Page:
I too was well taken back by the ice bar. I expected a Celtic Tiger flashback, but it has become mellow and orderly over time – to me, the white marble, clean lines and textile art panels now feel storied and retro, an interesting mix of design and Dublin lore. A reboot is being discussed, and the space definitely needs a refresh — but can they linger even a little bit in past lives? 7/10



Intercontinental Dublin Junior Suite

If you like a place to hang out in a hotel room, you have come to the right place. Intercon’s 208 rooms are among the city’s most spacious, with entry-level ‘classics’ starting at 42sqm, and suites like the multi-room hideaways used by The Rolling Stones, Pink and Bruce Springsteen, among other celeb guests. grow up to

We stayed in a two-room suite overlooking the RDS and garden, which had a king-size bed, beautifully crisp sheets, and marble bathrooms combining old and new luxuries. Huge TVs, a deep (though small) shower, full-size iron and smart lights on board and vanity mirrors were creatures of note, but the shower took a few minutes to warm up, and I’d love to see options for mini toiletries. 7/10

food Drink

Guests can dine in the lounge or at the Seasons restaurant, which serves a three-course table d’hte menu with bread from €60pp – quite reasonable for this level.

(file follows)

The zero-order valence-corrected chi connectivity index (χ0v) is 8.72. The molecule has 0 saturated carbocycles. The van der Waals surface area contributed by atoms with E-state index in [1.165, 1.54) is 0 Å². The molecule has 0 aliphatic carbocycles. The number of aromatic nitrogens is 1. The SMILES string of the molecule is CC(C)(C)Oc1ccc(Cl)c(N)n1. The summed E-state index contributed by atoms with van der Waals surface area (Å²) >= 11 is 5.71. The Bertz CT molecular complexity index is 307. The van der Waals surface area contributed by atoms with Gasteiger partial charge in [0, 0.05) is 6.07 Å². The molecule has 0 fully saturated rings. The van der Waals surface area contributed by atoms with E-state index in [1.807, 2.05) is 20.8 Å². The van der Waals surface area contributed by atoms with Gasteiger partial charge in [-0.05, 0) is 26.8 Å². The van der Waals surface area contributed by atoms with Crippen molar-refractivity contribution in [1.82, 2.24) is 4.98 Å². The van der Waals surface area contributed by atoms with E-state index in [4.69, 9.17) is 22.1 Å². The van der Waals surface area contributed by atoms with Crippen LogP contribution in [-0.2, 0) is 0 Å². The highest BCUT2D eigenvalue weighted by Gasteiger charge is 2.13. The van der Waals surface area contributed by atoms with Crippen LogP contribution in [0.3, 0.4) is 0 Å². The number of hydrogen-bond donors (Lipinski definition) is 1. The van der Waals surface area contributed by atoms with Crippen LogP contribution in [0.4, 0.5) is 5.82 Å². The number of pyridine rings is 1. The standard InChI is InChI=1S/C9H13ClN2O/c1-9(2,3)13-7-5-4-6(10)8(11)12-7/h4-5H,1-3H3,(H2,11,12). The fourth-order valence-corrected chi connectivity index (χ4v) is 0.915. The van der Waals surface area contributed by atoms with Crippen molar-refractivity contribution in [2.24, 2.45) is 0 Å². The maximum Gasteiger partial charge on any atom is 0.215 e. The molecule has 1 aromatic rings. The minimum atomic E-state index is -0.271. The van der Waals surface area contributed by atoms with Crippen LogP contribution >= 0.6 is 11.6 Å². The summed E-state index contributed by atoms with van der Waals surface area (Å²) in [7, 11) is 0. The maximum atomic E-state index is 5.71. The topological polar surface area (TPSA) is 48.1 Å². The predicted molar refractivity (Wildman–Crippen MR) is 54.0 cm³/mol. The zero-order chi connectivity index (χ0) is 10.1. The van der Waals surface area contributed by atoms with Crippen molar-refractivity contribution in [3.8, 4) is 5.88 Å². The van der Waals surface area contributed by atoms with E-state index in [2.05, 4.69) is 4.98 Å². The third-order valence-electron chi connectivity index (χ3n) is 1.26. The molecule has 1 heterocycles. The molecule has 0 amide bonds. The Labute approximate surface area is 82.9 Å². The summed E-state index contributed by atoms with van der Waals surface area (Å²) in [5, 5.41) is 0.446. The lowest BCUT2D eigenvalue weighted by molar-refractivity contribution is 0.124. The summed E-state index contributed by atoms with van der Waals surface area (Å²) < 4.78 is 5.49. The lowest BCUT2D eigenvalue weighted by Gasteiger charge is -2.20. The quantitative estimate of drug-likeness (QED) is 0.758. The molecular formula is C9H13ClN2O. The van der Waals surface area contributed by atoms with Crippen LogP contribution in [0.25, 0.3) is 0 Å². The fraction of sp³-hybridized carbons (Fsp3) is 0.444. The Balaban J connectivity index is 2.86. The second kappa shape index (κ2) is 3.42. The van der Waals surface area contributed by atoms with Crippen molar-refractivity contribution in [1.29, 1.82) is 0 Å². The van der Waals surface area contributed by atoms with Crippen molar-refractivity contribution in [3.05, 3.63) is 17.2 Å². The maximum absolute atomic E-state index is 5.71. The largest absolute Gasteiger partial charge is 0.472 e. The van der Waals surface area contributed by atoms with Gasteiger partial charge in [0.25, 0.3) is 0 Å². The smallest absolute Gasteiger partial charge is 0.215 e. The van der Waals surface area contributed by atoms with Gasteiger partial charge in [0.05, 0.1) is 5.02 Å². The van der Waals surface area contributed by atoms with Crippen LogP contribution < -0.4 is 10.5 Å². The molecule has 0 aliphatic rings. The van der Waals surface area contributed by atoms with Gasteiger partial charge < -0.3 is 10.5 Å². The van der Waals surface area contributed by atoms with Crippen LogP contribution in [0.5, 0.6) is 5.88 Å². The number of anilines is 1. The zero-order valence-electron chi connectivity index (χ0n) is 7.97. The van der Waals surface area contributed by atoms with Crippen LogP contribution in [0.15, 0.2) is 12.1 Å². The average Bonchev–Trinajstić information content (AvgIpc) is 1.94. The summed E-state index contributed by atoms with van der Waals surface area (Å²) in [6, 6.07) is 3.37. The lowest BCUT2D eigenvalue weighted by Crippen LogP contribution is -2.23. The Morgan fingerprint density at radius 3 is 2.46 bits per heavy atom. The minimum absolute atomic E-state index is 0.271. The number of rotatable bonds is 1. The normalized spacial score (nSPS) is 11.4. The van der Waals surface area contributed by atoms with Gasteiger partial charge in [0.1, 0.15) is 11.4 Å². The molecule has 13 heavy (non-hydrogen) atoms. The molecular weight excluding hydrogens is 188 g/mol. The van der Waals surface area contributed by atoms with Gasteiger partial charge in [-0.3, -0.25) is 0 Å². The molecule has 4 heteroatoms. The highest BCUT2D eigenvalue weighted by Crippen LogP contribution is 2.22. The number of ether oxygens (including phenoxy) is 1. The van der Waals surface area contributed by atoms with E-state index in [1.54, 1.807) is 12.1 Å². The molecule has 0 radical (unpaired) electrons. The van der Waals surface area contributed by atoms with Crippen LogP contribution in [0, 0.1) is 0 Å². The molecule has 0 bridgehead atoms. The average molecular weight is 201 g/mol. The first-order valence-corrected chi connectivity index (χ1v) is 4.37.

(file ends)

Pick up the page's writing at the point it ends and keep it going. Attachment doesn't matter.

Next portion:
The service at dinner and breakfast is lovely – from the moment you’re headed to your table for wine recommendations, polite chat, and invitations to relax as you please. I liked the room better in daylight, when natural light added a glow to the gray-gold tones, and large, conservatory-style windows added blurred lines indoors and out.

Breakfast is a wide spread, if priced at €30pp; Well-crafted care for dinner and an opportunity to bask in the imagination of five-star service, without the rush. We tried a pumpkin risotto from the lounge menu, and a medley of spicy and crunchy beetroot, followed by pan-fried halibut with parsnips and vanilla, from curry and cauliflower seasonings. The salted caramel and apple sponge picks were all delicious and well executed with the desserts. 7.5/10

insider tip

A Winter Sale offering 20pc off the best available B&B rates. Stay two or three nights, and you can get an additional 15pc discount.

local 101

Sandymount Village is a 10-minute walk away, with Bujo’s, Brown’s and local pubs making charming stops. The famous beach is just five minutes ahead.


Dublin is a small but lofty family of five stars – from Shelbourne to Merion, Westbury, Marker and Dylan. To me, Intercon still feels like a brand, an asset you can find in any city. But there’s a place for these resorts too, and it’s becoming increasingly subtle and more discreet than the Celtic Tiger heritage. Check in before the crowds (and sky-high rates) return.


The B&B starts at €285 per room, while a junior suite with dinner and breakfast is on offer from €450 on specials. Pol was a guest of the hotel.